Windows Small Business Server 2011 : Creating Custom Alerts - Creating an Alert for a Stopped Service, Custom Alert for Backup Failure

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Of course, one size never fits all. You can create a custom alert that adds alert information to reports and enables users to receive email notifications when the specified event occurs. The custom alert provides information about a specific event that has occurred, which will enable a system administrator to quickly correct a problem.

1. Creating an Alert for a Stopped Service

Creating an alert is a multistep process but not at all difficult. In this example, we’ll configure an alert to appear if the Remote Desktop Gateway service stops or fails to start.

1.1. Acquire a GUID

To create a custom alert, you need to first acquire a GUID (globally unique identifier) that will be assigned to the alert. By far the easiest way to get a GUID is to go to, where a GUID is generated the moment you connect. (See Figure 1.) The GUID is easily copied and pasted into the Notepad file you’re about to create.

Figure 1. The easy way to get GUIDs

To generate a GUID locally, complete these steps:

  1. Select All Programs from the Start menu and then click Windows PowerShell.

  2. At the command prompt, type the following command:


  3. Record the GUID that’s returned, as shown in Figure 2.

    Figure 2. Acquiring a GUID

1.2. Find Event Information

Next, you must obtain information about the event that will be associated with the custom alert. To acquire the information you need, follow these steps:

  1. Select Event Viewer from the Administrative Tools menu.

  2. Locate the event log where the event is recorded. In this example, we’re creating an alert that will appear when a particular service fails to start.

  3. In the events pane, shown in Figure 3, select the event to associate with the custom alert. For this example, we’re using an event with the ID of 7036. The event ID will be used later in this document, so make note of the number.

  4. Click the Details tab, and select Friendly View. Then expand System.

  5. Make note of the Provider Name and Channel.

    Figure 3. Viewing event information

1.3. Create and Save an .xml File

Next, to create an .xml file that contains the elements and attributes to generate the custom alert, follow these steps:

  1. Open NotePad.

  2. Add the following data to the NotePad file:

    <?xml version="1.0" encoding="utf-8" ?>
    <AlertDefinition ID="GUID"
    Title="Exchange Transport Service"
    Source="Service Control Manager">
    <Provider>Service Control Manager</Provider>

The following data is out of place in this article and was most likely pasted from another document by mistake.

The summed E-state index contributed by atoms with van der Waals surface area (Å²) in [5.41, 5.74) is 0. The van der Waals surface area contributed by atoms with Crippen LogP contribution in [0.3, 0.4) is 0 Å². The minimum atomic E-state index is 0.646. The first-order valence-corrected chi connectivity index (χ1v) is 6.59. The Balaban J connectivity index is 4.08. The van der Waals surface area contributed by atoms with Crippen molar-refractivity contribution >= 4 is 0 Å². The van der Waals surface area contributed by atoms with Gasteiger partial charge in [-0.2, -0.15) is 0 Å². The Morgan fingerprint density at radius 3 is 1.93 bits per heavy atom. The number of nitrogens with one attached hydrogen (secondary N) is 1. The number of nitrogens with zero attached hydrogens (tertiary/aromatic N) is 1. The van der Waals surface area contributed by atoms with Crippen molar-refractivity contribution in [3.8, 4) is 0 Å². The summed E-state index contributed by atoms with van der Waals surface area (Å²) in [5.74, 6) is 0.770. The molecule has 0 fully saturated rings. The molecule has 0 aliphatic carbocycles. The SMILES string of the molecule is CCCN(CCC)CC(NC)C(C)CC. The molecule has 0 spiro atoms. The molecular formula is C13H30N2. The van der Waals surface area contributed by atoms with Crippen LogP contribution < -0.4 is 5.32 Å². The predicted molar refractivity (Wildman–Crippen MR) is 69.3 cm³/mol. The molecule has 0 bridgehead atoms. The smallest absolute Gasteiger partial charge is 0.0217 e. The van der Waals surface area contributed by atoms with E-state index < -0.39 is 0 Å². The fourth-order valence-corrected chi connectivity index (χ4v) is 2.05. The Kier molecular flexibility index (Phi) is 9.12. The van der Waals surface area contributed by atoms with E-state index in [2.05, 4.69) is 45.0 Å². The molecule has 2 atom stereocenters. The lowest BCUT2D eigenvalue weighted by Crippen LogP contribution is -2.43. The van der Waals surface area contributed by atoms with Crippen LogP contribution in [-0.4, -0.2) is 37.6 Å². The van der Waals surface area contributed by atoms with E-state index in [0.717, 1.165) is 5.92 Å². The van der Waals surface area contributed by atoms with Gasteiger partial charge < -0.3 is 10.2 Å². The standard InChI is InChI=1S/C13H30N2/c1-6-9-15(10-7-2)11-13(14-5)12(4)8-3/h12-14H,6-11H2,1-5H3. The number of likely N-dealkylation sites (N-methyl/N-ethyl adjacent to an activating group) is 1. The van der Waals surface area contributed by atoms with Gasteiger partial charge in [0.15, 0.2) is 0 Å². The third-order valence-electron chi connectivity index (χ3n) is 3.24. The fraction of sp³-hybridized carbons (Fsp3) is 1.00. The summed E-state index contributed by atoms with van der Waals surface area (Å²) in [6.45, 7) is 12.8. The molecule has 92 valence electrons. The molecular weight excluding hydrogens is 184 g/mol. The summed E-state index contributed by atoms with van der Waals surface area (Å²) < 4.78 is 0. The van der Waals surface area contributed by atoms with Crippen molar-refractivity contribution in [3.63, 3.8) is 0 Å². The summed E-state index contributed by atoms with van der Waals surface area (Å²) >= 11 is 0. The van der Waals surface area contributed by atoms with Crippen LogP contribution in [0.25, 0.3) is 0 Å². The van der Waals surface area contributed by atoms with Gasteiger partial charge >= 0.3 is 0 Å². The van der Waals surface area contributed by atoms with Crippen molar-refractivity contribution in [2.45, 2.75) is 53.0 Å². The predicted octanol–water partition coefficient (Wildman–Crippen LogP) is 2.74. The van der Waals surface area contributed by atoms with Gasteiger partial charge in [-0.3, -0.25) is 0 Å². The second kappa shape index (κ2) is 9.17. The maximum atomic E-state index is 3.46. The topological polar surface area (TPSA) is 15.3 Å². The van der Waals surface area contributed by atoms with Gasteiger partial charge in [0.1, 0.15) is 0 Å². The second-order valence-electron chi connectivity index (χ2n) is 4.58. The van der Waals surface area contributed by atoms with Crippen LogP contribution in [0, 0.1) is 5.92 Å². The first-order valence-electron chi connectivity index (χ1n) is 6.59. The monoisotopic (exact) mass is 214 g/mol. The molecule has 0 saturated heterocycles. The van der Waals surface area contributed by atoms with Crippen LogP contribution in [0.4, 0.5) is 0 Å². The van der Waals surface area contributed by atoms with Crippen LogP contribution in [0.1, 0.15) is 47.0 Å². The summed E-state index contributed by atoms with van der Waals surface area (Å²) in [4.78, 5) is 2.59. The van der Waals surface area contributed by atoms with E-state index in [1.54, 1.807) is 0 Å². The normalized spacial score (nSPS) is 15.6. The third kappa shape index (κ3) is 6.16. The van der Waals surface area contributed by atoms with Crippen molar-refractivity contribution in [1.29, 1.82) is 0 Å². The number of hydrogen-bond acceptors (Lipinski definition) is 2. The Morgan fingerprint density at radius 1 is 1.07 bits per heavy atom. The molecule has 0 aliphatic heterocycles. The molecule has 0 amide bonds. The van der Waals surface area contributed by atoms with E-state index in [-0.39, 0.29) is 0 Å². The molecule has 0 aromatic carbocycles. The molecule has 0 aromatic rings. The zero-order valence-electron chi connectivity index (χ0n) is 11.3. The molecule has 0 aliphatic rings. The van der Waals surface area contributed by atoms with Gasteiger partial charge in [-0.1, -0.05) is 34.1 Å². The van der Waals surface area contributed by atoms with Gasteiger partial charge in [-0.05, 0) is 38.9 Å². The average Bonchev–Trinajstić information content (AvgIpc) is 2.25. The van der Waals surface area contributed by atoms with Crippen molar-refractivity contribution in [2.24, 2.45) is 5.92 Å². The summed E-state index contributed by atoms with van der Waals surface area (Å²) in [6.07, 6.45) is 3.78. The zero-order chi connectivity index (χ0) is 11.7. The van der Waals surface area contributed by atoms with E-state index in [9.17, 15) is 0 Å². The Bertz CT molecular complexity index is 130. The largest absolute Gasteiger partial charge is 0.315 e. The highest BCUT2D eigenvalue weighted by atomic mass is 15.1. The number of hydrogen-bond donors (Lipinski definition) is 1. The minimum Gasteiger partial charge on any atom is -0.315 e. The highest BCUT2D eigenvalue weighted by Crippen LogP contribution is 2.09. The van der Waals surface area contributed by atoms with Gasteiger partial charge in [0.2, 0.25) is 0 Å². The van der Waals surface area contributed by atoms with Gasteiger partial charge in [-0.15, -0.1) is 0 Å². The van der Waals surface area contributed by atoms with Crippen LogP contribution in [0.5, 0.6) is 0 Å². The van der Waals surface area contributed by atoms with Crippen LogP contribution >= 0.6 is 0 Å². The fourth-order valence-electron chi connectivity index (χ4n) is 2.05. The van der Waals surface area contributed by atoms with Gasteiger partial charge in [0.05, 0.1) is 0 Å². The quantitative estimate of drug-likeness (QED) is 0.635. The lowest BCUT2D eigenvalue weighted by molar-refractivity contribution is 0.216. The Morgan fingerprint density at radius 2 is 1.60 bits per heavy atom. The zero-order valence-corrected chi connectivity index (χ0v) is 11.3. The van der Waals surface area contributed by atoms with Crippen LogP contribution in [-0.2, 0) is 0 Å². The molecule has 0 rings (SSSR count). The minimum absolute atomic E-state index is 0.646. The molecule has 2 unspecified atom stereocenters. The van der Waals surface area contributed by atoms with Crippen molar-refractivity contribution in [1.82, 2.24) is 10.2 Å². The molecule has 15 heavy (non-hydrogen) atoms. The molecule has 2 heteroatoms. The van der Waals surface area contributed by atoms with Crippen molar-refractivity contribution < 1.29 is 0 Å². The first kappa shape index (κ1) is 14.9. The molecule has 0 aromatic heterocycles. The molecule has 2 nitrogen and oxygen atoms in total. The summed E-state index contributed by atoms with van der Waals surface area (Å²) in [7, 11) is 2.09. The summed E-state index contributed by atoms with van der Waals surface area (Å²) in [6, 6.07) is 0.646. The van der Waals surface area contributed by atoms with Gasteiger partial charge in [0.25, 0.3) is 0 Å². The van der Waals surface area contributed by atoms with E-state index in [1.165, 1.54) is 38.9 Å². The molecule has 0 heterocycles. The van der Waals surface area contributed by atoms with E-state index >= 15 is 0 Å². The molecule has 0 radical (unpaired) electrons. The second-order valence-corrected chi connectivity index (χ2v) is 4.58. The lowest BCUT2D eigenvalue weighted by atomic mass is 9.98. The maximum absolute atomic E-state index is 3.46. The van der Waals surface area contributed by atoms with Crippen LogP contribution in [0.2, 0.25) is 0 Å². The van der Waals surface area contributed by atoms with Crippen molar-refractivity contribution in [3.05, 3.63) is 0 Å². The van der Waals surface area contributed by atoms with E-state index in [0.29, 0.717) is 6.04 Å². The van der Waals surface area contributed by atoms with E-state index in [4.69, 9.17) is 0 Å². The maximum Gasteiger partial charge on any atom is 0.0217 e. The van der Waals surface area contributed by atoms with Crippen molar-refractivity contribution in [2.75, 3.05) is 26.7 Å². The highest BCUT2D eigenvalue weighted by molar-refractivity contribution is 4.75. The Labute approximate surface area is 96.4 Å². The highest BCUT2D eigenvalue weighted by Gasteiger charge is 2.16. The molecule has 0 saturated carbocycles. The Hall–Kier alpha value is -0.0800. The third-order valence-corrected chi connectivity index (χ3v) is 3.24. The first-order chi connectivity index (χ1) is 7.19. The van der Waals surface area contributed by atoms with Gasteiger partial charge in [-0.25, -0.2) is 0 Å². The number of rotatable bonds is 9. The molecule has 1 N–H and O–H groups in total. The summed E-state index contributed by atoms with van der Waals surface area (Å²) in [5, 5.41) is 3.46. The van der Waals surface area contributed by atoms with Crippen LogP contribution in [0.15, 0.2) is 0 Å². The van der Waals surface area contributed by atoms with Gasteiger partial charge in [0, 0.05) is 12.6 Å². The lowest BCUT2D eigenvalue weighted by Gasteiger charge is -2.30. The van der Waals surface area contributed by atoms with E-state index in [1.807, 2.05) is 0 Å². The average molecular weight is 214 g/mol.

Table 1 lists the attributes and parameters for the alert definition.

    Table 1. Attributes and parameters for a custom alert
    IDGUID that uniquely identifies the custom alert. Use the GUID that you obtained earlier.
    DefaultDefines that the alert is enabled and will be preserved when defaults are restored.
    TitleName for the alert when displayed in the Windows SBS Console.
    SourceApplication that the alert is monitoring. In this example, it’s the Service Control Manager.
    PathName of the event log where the alert is recorded. Use the Channel value you recorded.
    ProviderUse the Provider name you acquired.
    SetEventIDID number of the event that triggers the alert.
    ClearEventIDOptional element that specifies the ID number of the event that clears the alert. If this element is not defined, the alert will be cleared after 30 minutes. If this element is defined, the alert will only be cleared if the specified event occurs.

  3. Save the file as filename.xml.

  4. Copy the .xml file to the %programfiles%\Windows Small Business Server\Data\Monitoring\External Alerts directory on the computer that is running the Windows SBS 2011 operating system. (You will have to create the External Alerts directory.)

  5. Select Services from the Administrative Tools menu.

  6. Right-click Windows SBS Manager Service and select Restart as shown in Figure 4.

Figure 4. Restarting the SBS Manager service

Depending on the source for the alert, you might not see the notification for some time. Windows SBS Console polls for changes every 30 minutes, so if you want to check sooner than that, go to the Reports tab, right-click a report that includes Other Alerts (such as the Detailed Network Report), and select Generate Report.

The resultant report will show whether the custom alert has been activated, as shown in Figure 5.

Figure 5. Report showing an activated custom alert

You can also view the new alert by clicking the Network tab at the top of the SBS Console pane, selecting the server, and then clicking the View Computer Alerts task. (See Figure 6.)

Figure 6. Viewing a custom alert

2. Custom Alert for Backup Failure

Backups are so crucial to the security of your network that when one fails you want to know about it sooner rather than later. This section explains what you need to create an .xml file that will generate an alert.

2.1. Create a New GUID

Make note of the GUID, and follow these steps:

  1. Open NotePad, and add the following data to the NotePad file, substituting the GUID you acquired for GUID:

    <?xml version="1.0" encoding="utf-8" ?>


    <AlertDefinition ID="GUID" Default="1"

    Title="Backup Failure" Source="Server">








  2. Save the file with the .xml extension, shown in Figure 7, and copy it into the %programfiles%\Windows Small Business Server\Data\Monitoring\ExternalAlerts directory on the computer that is running the Windows SBS 2011 operating system.

    Figure 7. Backup Failure .xml file

  3. Select Services from the Administrative Tools menu. Right-click the Windows SBS Manager Service, and then click Restart.

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